The soaring costs of college textbooks
Textbook prices have risen more than three times the rate of inflation since the 1970s
“Data from the National Bureau of Labor Statistics in the US, shows that the price of college textbooks has risen over 1500% since 1970, more than three times the rate of inflation”
One of the first things students learn when they get to college, is that it’s not going to be as free as they think it is. One of the main reasons for this is because college textbooks can often be prohibitively expensive. Indeed, most people, if they saw any other book with a price tag of €80, would pass it over without a second glance, but when it comes to textbooks, students don’t have much of a choice.
Data from the National Bureau of Labor Statistics in the US, shows that the price of college textbooks has risen over 1500% since 1970, more than three times the rate of inflation (calculated from the Consumer Price Index). Textbooks can often cost in excess of $300, a cost that few students will have budgeted in before coming to college. While the costs aren’t quite as steep here in Ireland, they’re still well over the cost of normal books. A book such as Mankiw’s “Principles of Economics” costs over $350 on Amazon in the US, and can be bought for about €80 in Easons.
“A survey they carried out indicated that the majority of faculty believe that new editions are only justified less than half the time, yet publishers continue to consistently update them”
The reason given most often for this is that the market for college textbooks acts much like the market for prescription drugs, in that the primary people who choose the product, aren’t those who pay for it. Much like a doctor prescribing you a drug to take, a professor assigns you a textbook that you must use for their course. This means that professors are going to care much less about the price of a textbook when assigning them, allowing publishers to raise prices much higher than they otherwise would.
A study done by the University of Michigan examined other possible reasons for these massive increases, identifying two factors in particular. The first is the revision cycle of three to four years, which is common to most textbooks, whether or not the book needs updating. Professors often require students to purchase the most recent edition, even if the changes are only superficial, so that all students can follow along easily. This means that students are often unable to purchase used textbooks, which would be much cheaper, and when they attempt to sell their book at the end of the year, they get much less money in return.
The California Public Interest Research Group (CALPIRG), which is taking on the publishing industry, claims that new editions of textbooks are published every three to four years, and they cost, on average, 50% more than used copies of the previous edition. A survey they carried out indicated that the majority of faculty believe that new editions are only justified less than half the time, yet publishers continue to consistently update them.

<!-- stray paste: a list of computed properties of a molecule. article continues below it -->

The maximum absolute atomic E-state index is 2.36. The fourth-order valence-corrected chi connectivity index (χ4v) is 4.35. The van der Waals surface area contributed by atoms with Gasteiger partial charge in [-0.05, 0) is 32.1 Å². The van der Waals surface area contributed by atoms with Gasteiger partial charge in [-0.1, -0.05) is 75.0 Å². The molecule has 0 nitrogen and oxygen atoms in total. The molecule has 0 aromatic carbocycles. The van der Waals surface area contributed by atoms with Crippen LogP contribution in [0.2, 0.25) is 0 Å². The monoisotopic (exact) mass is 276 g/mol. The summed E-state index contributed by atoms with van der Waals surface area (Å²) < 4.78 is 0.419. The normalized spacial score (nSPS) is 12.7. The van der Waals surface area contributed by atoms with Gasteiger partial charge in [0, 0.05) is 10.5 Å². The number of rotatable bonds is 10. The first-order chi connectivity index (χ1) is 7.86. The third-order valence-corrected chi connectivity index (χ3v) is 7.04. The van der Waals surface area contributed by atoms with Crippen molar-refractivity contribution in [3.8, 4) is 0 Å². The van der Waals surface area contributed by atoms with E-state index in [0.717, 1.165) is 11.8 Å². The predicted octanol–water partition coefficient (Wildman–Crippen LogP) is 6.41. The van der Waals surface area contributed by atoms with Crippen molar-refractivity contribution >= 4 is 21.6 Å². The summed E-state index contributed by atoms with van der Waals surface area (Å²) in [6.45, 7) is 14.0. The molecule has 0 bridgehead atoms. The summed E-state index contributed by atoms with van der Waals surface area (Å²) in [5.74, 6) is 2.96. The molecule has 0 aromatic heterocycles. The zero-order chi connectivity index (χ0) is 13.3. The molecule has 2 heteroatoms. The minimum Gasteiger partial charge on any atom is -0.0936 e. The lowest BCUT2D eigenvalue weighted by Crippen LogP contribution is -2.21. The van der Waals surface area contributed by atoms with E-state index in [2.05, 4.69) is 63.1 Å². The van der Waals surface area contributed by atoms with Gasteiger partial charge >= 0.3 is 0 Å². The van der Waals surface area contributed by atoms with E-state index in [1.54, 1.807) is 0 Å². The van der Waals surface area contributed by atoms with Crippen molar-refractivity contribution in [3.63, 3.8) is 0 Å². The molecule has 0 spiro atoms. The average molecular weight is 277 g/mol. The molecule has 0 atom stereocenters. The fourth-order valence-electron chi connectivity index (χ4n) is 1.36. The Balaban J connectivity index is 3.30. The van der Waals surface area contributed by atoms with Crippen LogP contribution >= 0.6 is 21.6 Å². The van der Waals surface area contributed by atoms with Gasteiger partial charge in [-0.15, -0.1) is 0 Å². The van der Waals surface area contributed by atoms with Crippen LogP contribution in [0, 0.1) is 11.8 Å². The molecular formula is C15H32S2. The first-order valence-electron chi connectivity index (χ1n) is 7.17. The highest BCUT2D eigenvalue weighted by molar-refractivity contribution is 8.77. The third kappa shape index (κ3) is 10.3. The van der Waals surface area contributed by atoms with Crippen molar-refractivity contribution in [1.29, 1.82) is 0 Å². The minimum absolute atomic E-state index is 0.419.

The second factor the study identifies is the recent trend of offering workbooks and online materials with the textbook. According to CALPIRG, one such textbook was available bundled with additional material, or unbundled by itself, and the bundled version was more than twice as expensive as the unbundled version. Often times though, students don’t have the option of purchasing an unbundled version, and so much pay for more expensive versions, with online material they may never use.
One final factor sometimes attributed to the increasing costs is textbook piracy. As students become more and more tech savvy, they are able to find free versions of textbooks online, thus negating their need to purchase the actual book. This causes a decrease in textbook sales, and with publishers still wanting to reap the same profits, they increase prices in order to make back that money.
Finding a solution
“The US Public Interest Research Group (U.S. PIRG) believes the solution is open educational resources, written under the understanding that they’ll be made available for free online”
There do exist cheaper alternatives to most buying print textbooks at the moment, however they do have their drawbacks. Most college libraries have copies of all the major textbooks used for their courses, which means you can avail of them for free. The downside of this though, is that there are nearly always more students than textbooks, so when it comes to exam time, you can find yourself without a book to revise. E-books are also on the rise, and digital books often cost much less than their printed counterparts, although they can still be very expensive.
The US has also introduced a number of bills to try and deal with the problem, such as the College Opportunity and Affordability Act, although none seem to have had a lasting effect. The US Public Interest Research Group (U.S. PIRG) believes the solution is open educational resources, written under the understanding that they’ll be made available for free online. Last year, U.S PIRG reviewed the use of open textbooks at five major US universities, and found that students saved an average of $128 per course.
There are still many challenges to using open textbooks though, the biggest being the lack of awareness about them. If faculty don’t realise there is an open textbook available for their discipline, they won’t be able to assign it. Even when they do know about one, they can often be reluctant to assign it, assuming that as they’re free they don’t meet the same standards as traditional textbooks.
At the end of the day, it’s clear that something needs to be done about the problem. Without the large-scale introduction of effective measures to combat rising prices, students will continue to have to pay more and more for textbooks they have no choice in buying.
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